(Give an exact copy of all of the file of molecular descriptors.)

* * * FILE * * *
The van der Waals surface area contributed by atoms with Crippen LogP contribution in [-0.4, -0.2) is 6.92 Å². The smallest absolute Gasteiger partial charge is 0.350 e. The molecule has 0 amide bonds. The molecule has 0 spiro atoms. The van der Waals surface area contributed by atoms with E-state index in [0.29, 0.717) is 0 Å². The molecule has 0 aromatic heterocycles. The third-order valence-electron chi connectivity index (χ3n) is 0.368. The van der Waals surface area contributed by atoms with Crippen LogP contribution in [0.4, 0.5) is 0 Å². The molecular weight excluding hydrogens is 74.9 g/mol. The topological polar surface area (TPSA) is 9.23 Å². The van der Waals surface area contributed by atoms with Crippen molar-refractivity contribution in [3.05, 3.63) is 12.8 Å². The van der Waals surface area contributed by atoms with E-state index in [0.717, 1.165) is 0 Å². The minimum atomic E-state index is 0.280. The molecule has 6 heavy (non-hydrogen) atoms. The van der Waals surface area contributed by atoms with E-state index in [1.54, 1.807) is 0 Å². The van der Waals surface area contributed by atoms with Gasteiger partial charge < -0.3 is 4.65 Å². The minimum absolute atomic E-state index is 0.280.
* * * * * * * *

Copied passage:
The van der Waals surface area contributed by atoms with Crippen LogP contribution in [-0.4, -0.2) is 6.92 Å². The smallest absolute Gasteiger partial charge is 0.350 e. The molecule has 0 amide bonds. The molecule has 0 spiro atoms. The van der Waals surface area contributed by atoms with E-state index in [0.29, 0.717) is 0 Å². The molecule has 0 aromatic heterocycles. The third-order valence-electron chi connectivity index (χ3n) is 0.368. The van der Waals surface area contributed by atoms with Crippen LogP contribution in [0.4, 0.5) is 0 Å². The molecular weight excluding hydrogens is 74.9 g/mol. The topological polar surface area (TPSA) is 9.23 Å². The van der Waals surface area contributed by atoms with Crippen molar-refractivity contribution in [3.05, 3.63) is 12.8 Å². The van der Waals surface area contributed by atoms with E-state index in [0.717, 1.165) is 0 Å². The minimum atomic E-state index is 0.280. The molecule has 6 heavy (non-hydrogen) atoms. The van der Waals surface area contributed by atoms with E-state index in [1.54, 1.807) is 0 Å². The van der Waals surface area contributed by atoms with Gasteiger partial charge < -0.3 is 4.65 Å². The minimum absolute atomic E-state index is 0.280.